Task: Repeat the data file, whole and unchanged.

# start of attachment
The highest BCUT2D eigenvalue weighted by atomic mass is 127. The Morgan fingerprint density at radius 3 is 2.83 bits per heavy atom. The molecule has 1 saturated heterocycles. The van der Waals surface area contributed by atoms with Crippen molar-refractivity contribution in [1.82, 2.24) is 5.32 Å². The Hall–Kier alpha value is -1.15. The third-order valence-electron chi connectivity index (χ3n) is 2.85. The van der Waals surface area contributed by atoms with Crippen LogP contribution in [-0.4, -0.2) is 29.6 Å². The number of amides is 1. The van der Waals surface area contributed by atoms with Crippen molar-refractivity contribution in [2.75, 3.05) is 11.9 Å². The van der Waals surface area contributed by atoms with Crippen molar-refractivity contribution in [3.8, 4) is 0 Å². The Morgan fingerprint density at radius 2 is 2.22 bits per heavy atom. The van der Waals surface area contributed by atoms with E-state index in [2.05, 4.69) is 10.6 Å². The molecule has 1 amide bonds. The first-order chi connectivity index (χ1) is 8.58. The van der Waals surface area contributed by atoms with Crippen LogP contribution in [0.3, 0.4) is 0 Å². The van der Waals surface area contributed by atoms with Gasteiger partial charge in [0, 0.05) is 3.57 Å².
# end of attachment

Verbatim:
The highest BCUT2D eigenvalue weighted by atomic mass is 127. The Morgan fingerprint density at radius 3 is 2.83 bits per heavy atom. The molecule has 1 saturated heterocycles. The van der Waals surface area contributed by atoms with Crippen molar-refractivity contribution in [1.82, 2.24) is 5.32 Å². The Hall–Kier alpha value is -1.15. The third-order valence-electron chi connectivity index (χ3n) is 2.85. The van der Waals surface area contributed by atoms with Crippen LogP contribution in [-0.4, -0.2) is 29.6 Å². The number of amides is 1. The van der Waals surface area contributed by atoms with Crippen molar-refractivity contribution in [2.75, 3.05) is 11.9 Å². The van der Waals surface area contributed by atoms with Crippen molar-refractivity contribution in [3.8, 4) is 0 Å². The Morgan fingerprint density at radius 2 is 2.22 bits per heavy atom. The van der Waals surface area contributed by atoms with E-state index in [2.05, 4.69) is 10.6 Å². The molecule has 1 amide bonds. The first-order chi connectivity index (χ1) is 8.58. The van der Waals surface area contributed by atoms with Crippen LogP contribution in [0.3, 0.4) is 0 Å². The van der Waals surface area contributed by atoms with Gasteiger partial charge in [0, 0.05) is 3.57 Å².